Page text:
Closing a film festival with a UK premiere of a movie that needs seeing more than once is a bold move. But then you’d expect nothing less from Glasgow Film Festival, and you’d expect nothing less from Charlie Kaufman, here as scriptwriter as well as director alongside Duke Johnson. Best known for film scripts of Eternal Sunshine of the Spotless Mind and Adaptation, in Anomalisa Kaufman delivers a superficially linear plot that, in reality, is a heartfelt and heartbreaking elegy into what it means to be human. What is life? Is it all an illusion? What exists outside ourselves? In fact, what is the point of it all?
Presented as a stop-motion animation – the effect is to intensify the humanity, not lessen – it’s a brief 90 minutes that leave a lasting impression. Emotional, beautiful, sometimes baffling and amusing. In fact, it’s very amusing. There may be sadness and stress but once you’ve seen a puppet – if that is the correct word – dealing with a dildo in a sex shop, then the snorts drift by liberally.
The story concerns Michael Stone, voiced by David Thewlis, flying into Cincinnati to address a conference on customer service. A prosaic enough set up but the cracks, both mental and literal, appear from the initial taxi ride from the airport to the hotel. Via a rendezvous with a spurned lover, he encounters Lisa, given voice by the currently hot-to-trot Jennifer Jason Leigh. In town with a friend to attend his lecture, Lisa is a fan, an acolyte even. From there the spiral either starts to unfurl or construct itself depending upon your point of view. Reality either cracks and reveals itself, or layers of complications amass.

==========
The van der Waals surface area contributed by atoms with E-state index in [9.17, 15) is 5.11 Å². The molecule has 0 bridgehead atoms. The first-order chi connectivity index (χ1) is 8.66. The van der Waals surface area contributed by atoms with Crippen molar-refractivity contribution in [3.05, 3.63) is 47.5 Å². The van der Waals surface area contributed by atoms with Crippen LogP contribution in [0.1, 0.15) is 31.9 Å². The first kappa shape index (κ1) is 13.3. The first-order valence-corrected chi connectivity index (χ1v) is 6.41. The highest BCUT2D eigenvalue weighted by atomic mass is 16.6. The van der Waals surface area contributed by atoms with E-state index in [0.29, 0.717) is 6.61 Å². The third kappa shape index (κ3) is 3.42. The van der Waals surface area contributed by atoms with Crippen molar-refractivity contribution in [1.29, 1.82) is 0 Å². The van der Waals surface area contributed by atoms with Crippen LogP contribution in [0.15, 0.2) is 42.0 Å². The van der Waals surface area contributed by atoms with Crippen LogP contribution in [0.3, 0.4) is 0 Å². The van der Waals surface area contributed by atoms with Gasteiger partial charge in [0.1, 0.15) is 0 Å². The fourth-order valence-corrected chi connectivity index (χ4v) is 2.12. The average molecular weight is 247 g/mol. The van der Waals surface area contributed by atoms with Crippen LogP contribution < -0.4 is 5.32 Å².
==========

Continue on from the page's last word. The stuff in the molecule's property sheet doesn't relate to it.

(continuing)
There are other characters – a memorable manager lurking in the basement of the hotel, for example – but all of them are voiced by Tom Noonan. With Charlie Kaufman this is, of course, no accident. This script has been crafted and honed to precision. The casting of one person for the rest of humanity brings up the key questions. Who are other people outside our immediate care? Who are the drones? Are they real? Does it matter? Whilst Michael in his conference speech emphasises the importance of treating customers as individuals, are they? The background chatter of cluttered conversations present from the opening black screen – what exactly do they mean to us when they are all the same tittle-tattle of verbiage? Competing with our internal subjective monologues that often bear scant relation to the words and world outside, that confusion is central to the entire concept of the piece.
This is a perplexing but immensely rewarding film. It’s most certainly an adult film – sex, booze, swearing and all. An animation that properly deserves to be seen as drama as opposed to the overly-frothy enthusiasm for Pixar-type efforts, which do seem to play to the nostalgic infantilisation of society.
This is about grasping happiness where one finds it, I suppose – be it profound or a perfectly made Martini. Or is that a dangerous and selfish idea?
Ironically, the production was partly funded by a Kickstarter campaign – every single one of the contributors thanked in the ending credits; a long, long list of essentially anonymous individuals at the end of a movie looking at what it is to swim in the vast sea of human gloop. Anomalisa is anonymous, like Lisa may – or may not – be.
Like life itself, and certainly like the canon of this most individual of film-makers, Anomalisa is a profoundly moving and sumptuously realised film, offering as many questions as answers.